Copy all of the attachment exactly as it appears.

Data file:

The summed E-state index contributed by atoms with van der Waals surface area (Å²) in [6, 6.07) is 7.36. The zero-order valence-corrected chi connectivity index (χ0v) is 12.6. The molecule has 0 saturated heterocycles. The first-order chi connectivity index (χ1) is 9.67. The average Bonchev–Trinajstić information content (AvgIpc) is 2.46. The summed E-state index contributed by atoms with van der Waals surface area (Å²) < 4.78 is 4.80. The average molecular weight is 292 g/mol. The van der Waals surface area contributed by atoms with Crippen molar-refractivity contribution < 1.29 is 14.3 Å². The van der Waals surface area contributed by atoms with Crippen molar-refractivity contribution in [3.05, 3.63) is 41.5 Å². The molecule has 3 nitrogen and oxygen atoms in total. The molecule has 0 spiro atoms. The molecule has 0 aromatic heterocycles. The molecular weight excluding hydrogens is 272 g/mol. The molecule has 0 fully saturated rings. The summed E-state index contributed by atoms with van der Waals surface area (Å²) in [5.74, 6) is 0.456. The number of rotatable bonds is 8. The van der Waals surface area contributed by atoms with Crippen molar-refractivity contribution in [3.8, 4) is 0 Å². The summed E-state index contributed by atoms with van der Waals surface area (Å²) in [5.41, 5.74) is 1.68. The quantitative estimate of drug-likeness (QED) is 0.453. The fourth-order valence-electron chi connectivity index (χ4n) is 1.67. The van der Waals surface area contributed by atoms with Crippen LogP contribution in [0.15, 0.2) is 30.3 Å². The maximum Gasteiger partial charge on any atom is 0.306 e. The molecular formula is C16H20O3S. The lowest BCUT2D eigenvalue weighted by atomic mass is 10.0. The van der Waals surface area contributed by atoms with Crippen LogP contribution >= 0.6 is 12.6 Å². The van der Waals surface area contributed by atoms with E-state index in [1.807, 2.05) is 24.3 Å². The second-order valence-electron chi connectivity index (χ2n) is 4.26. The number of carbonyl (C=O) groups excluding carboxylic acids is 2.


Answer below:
The summed E-state index contributed by atoms with van der Waals surface area (Å²) in [6, 6.07) is 7.36. The zero-order valence-corrected chi connectivity index (χ0v) is 12.6. The molecule has 0 saturated heterocycles. The first-order chi connectivity index (χ1) is 9.67. The average Bonchev–Trinajstić information content (AvgIpc) is 2.46. The summed E-state index contributed by atoms with van der Waals surface area (Å²) < 4.78 is 4.80. The average molecular weight is 292 g/mol. The van der Waals surface area contributed by atoms with Crippen molar-refractivity contribution < 1.29 is 14.3 Å². The van der Waals surface area contributed by atoms with Crippen molar-refractivity contribution in [3.05, 3.63) is 41.5 Å². The molecule has 3 nitrogen and oxygen atoms in total. The molecule has 0 spiro atoms. The molecule has 0 aromatic heterocycles. The molecular weight excluding hydrogens is 272 g/mol. The molecule has 0 fully saturated rings. The summed E-state index contributed by atoms with van der Waals surface area (Å²) in [5.74, 6) is 0.456. The number of rotatable bonds is 8. The van der Waals surface area contributed by atoms with Crippen molar-refractivity contribution in [3.8, 4) is 0 Å². The summed E-state index contributed by atoms with van der Waals surface area (Å²) in [5.41, 5.74) is 1.68. The quantitative estimate of drug-likeness (QED) is 0.453. The fourth-order valence-electron chi connectivity index (χ4n) is 1.67. The van der Waals surface area contributed by atoms with Crippen LogP contribution in [0.15, 0.2) is 30.3 Å². The maximum Gasteiger partial charge on any atom is 0.306 e. The molecular formula is C16H20O3S. The lowest BCUT2D eigenvalue weighted by atomic mass is 10.0. The van der Waals surface area contributed by atoms with Crippen LogP contribution >= 0.6 is 12.6 Å². The van der Waals surface area contributed by atoms with E-state index in [1.807, 2.05) is 24.3 Å². The second-order valence-electron chi connectivity index (χ2n) is 4.26. The number of carbonyl (C=O) groups excluding carboxylic acids is 2.